3 Ways Deep Linking Could Play Out

I’ve been spending a lot of time thinking about how deep-linking is going to play out. For those who are not familiar, deep-linking is a technology that allows app-to-app communication to function very similarly to the way that web pages work. In the same way that a hyperlink to a website need not drop you off on the front page of that website, deep links hold the promise of allowing app developers and advertisers to deliver users directly to specific sections or portions of a mobile app, provided that the consumer has that app already installed. If deep-lining takes hold, long gone will be the days of clicking on a link to an app and either being delivered to the front page of that application or to a subpar mobile web application experience. That would be a significant improvement over the current state of affairs for consumers, advertisers, and developers.

There have been a number of somewhat recent announcements, including Facebook’s AppLinks announcement at f8 and the large round that URX raised from respected VC firm Accel. There is clearly a lot of attention being paid to this space.

Given how fundamentally powerful the concept of deep linking is, I can imagine a number of ways that deep linking could play out on in the market. My fundamental question about the space is whether a singe company or constellation of companies can control the technology or whether it will become an Internet standard. I can imagine three scenarios for how the market plays out in the short term:

1. Universal web standard service wins out – In terms of ecosystem simplicity, this would be my preferred solution. Some universal, well-understood and widely adopted convention and infrastructure for how web apps talk to each other regardless of the underlying OS would make life much easier for all parties involved. There would be no need to worry about whether the target user was on an iPhone, Android device, or desktop computer. Imagine a world in which you had to rewrite webpages to make them link properly for Google, DuckDuckGo, Bing, and every other web search engine. That would be a nightmare – thankfully we have standard conventions for the web. I would love to see this happen for mobile, particularly for those companies whose strategies are rooted in cross-platform development.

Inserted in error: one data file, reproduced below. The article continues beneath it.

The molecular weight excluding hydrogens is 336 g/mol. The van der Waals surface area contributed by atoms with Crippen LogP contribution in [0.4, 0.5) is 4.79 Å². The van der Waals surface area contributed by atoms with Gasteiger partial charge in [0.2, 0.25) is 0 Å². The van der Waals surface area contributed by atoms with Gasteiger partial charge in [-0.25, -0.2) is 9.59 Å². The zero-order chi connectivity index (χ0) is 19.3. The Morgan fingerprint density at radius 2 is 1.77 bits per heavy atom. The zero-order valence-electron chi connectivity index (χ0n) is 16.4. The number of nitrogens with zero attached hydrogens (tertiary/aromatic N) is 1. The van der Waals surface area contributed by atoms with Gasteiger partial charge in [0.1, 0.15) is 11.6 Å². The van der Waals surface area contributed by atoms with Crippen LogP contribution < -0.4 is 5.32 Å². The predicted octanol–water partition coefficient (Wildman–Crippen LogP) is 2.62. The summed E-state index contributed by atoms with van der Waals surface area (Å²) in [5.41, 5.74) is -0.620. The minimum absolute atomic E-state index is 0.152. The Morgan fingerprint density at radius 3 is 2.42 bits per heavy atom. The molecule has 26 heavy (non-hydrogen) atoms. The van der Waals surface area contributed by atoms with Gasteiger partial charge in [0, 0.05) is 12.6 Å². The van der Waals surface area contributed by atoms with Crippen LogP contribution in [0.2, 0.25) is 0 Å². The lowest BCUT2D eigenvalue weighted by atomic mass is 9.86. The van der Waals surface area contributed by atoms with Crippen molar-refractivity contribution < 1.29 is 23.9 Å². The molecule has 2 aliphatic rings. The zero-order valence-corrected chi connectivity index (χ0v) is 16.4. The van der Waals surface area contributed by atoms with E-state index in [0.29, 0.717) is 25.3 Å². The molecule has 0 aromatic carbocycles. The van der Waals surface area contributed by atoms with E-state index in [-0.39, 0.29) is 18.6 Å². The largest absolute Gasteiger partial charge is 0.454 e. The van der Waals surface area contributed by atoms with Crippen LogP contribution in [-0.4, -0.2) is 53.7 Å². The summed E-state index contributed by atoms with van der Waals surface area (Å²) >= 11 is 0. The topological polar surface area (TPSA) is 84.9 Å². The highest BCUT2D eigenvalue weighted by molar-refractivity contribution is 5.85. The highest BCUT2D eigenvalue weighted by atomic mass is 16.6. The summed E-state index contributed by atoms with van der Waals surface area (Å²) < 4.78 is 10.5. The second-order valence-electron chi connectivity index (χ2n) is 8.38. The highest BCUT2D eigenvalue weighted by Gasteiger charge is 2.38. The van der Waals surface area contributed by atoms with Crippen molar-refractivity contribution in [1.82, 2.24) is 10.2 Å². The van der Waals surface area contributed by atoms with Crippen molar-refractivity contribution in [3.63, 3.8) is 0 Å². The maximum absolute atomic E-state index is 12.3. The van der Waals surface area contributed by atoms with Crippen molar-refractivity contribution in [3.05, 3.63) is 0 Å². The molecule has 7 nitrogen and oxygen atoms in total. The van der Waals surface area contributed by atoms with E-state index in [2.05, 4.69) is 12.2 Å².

2. OS-specific solutions from Apple and Google – This seems to me to be the worst of all worlds and the most likely thing to happen. I don’t see any compelling reason for Google and Apple to collaborate on a common way to make this work in the short term. I would expect that each would focus on what works best for its respective app ecosystem. The set of companies that should have the most vested interest in a common set of protocols is the Pinterest / Twitter / Facebook crowd – large applications with meaningful audiences that span both platforms and who have larger platform ambitions. Having a common framework would make it much easier for developers utilizing their respective platforms to support deep links with less friction.

3. 3rd party solutions carry the day – There is a handful of companies, including URX, a number of ad networks, Facebook, Twitter, and others who have their own agendas for building deep linking solutions that are not deeply tied to any specific OS and advance their own specific interests. The potential benefits to developers are a) those solutions can be cross-platform and b) they are likely to work today as opposed to standardization deliberations which can drag on and c) they could be a useful abstraction layer as the OS and app store specific solutions morph and change over time.

My sense is that the third party solutions will have an opportunity to establish themselves before the OS-specific deep linking frameworks really take hold. And if you are an iOS or Android specific application, the need to support cross-platform frameworks is greatly diminsihed.

As always, comments are open below or you can send me your thoughts on Twitter @chudson.

  • Good post. Certainly a lot of fragmentation out there so far. I agree that a universal standard would be the best for the whole ecosystem. But I have doubts that both Apple and Google would get on board with a common one at this point.